As the sweltering summer heat starts to fade and the refreshingly cool weather of fall starts to settle in, residents of Holdrege start preparing their homes and yards for the winter. For many, that leads to the question of whether they ought to cover their exterior AC for the winter.
While it may seem like a great idea, the reality is there are a number of reasons why you shouldn’t cover your AC unit in the winter. In addition to not being needed, covering your outdoor air conditioning equipment can sometimes cause problems.
Here, the experts at Durable Service share five reasons why covering your AC doesn’t need to be on your fall to-do list and what you should do instead.
1. Your AC Unit Isn’t Damaged by Snow
Outdoor AC units are supposed to withstand harsh weather conditions like snow in the wintertime. These machines are built with sturdy materials and components that can handle the outdoor elements without damage. The coils and fins of the unit are constructed to resist corrosion, and the housing is crafted to protect the internal elements from moisture and debris.
2. Covering AC Systems can Encourage Mold
One of the reasons you should not cover your outdoor air conditioning equipment in the wintertime is because doing so can trap moisture—which is definitely not what you want in your outdoor unit. That’s because allowing moisture to collect inside the unit generates the perfect conditions for mold and mildew to thrive.
Mold and mildew not only have an undesirable smell, but they can also present health risks, especially for household residents with respiratory issues or allergies. Also, the excess moisture can corrode the internal components of the AC unit.
Instead of covering the unit, instead make sure the unit has proper drainage and keep the area around the unit clean of debris, allowing for efficient airflow and preventing moisture buildup.
3. A Covered Air Conditioner Can Attract Animals
Human beings aren’t the only ones who make plans for winter. Animals that live around your home are also hunting for a warm, cozy place to live for the cold months. For many critters, a covered air conditioner is an ideal winter dwelling.
Birds, mice, chipmunks and even rats commonly make homes inside covered air conditioners. Animals residing in a covered AC unit can cause many problems. Rodents can chew through wires, insulation and other parts, causing damage that may require pricey repairs. Debris animals bring into the AC to create a warm and comfortable home can block airflow and ventilation, lowering the efficiency of the unit and potentially causing it to overheat. In addition, animal droppings can result in unsanitary conditions and foul odors.
Leaving your air conditioner uncovered helps dissuade animals, because an uncovered AC provides less shelter from chilly temperatures than a covered unit. That’s better for your air conditioner—and leaves you with less mess to clean up and things to repair once the snow melts.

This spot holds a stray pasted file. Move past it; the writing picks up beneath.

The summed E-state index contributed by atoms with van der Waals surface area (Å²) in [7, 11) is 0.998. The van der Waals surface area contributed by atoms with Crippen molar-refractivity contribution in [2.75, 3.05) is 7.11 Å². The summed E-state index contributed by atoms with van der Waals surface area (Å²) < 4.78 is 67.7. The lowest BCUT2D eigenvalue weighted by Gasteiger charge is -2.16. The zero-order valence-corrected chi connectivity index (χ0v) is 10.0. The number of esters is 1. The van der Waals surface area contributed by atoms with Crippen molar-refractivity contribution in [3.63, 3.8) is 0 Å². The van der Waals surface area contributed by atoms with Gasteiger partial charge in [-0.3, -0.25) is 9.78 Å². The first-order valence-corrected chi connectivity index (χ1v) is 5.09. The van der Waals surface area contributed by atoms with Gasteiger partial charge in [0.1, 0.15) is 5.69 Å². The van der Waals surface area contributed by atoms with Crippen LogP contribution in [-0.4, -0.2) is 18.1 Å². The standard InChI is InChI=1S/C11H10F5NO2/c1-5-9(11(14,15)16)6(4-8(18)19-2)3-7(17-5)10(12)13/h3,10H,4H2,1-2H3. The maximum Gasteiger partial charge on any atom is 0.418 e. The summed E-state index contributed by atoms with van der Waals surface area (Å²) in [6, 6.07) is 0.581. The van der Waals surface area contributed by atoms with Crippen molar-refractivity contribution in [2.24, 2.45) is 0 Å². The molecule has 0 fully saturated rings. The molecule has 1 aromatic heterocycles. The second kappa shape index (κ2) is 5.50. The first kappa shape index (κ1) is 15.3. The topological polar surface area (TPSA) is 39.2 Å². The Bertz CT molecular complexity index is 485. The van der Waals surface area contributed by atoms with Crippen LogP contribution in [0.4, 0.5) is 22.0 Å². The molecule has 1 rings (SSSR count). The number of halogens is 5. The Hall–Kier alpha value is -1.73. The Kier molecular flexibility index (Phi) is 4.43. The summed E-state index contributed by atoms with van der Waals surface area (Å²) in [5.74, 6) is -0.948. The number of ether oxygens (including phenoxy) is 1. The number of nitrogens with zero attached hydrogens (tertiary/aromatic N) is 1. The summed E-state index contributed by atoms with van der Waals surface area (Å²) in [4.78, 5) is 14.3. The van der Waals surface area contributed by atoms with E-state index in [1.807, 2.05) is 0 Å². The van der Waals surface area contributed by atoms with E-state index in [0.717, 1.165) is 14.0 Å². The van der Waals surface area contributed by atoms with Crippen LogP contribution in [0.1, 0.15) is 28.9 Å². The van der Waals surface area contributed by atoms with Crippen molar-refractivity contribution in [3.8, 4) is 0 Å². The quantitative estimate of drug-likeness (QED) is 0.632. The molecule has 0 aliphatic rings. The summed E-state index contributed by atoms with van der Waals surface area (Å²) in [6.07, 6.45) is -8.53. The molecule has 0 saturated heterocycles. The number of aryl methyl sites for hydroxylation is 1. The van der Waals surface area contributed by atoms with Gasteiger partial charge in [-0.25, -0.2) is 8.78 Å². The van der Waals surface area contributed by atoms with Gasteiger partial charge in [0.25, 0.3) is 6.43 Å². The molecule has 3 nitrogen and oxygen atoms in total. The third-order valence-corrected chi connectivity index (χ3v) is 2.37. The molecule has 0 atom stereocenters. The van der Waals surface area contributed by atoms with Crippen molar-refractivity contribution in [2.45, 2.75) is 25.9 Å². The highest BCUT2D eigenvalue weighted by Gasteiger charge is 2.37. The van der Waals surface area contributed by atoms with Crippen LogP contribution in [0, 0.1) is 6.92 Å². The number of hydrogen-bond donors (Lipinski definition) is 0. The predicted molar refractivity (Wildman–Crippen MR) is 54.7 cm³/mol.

4. Covering Your Air Conditioner Restricts Airflow
Another reason it's better that you don't cover your air conditioner in the winter is because a cover blocks airflow through the unit. Adequate airflow is crucial for the AC system because it assists heat exchange and allows the unit to cool effectively. When airflow is restricted, the system has to work harder to reach the desired temperature, resulting in additional energy consumption and strain on the components.
In addition, if you turn on your air conditioning without realizing that the exterior unit is covered or because you simply forgot, it could result in a range of problems. One issue is that the absence of correct airflow could cause the compressor to overheat, leading to its failure or damage. That’s why it is crucial to ensure the outdoor unit is free from blockages and is not covered to maintain the best possible airflow.
5. AC Maintenance Offers More Benefits Than Covering Your Air Conditioner
The bottom line is, it's lots more effective to do a little maintenance for your cooling system than to cover your outside AC unit.
There are numerous key maintenance tasks you should prioritize to ensure the best possible operation and longevity of your AC unit. First, it’s smart to examine your outdoor AC unit regularly and clear any debris such as leaves, small branches and dirt to allow proper airflow. Second, check and clean the coils, fins and filters to make sure they are free from dirt and dust buildup that would hinder efficient heat exchange or airflow.
Regular air conditioning maintenance not only boosts efficiency, but it also helps extend the unit's life span, lowers energy consumption and prevents costly repairs. Rather than using a cover, putting time and effort into routine air conditioning maintenance is a proactive strategy that can significantly benefit your entire HVAC system in the long run.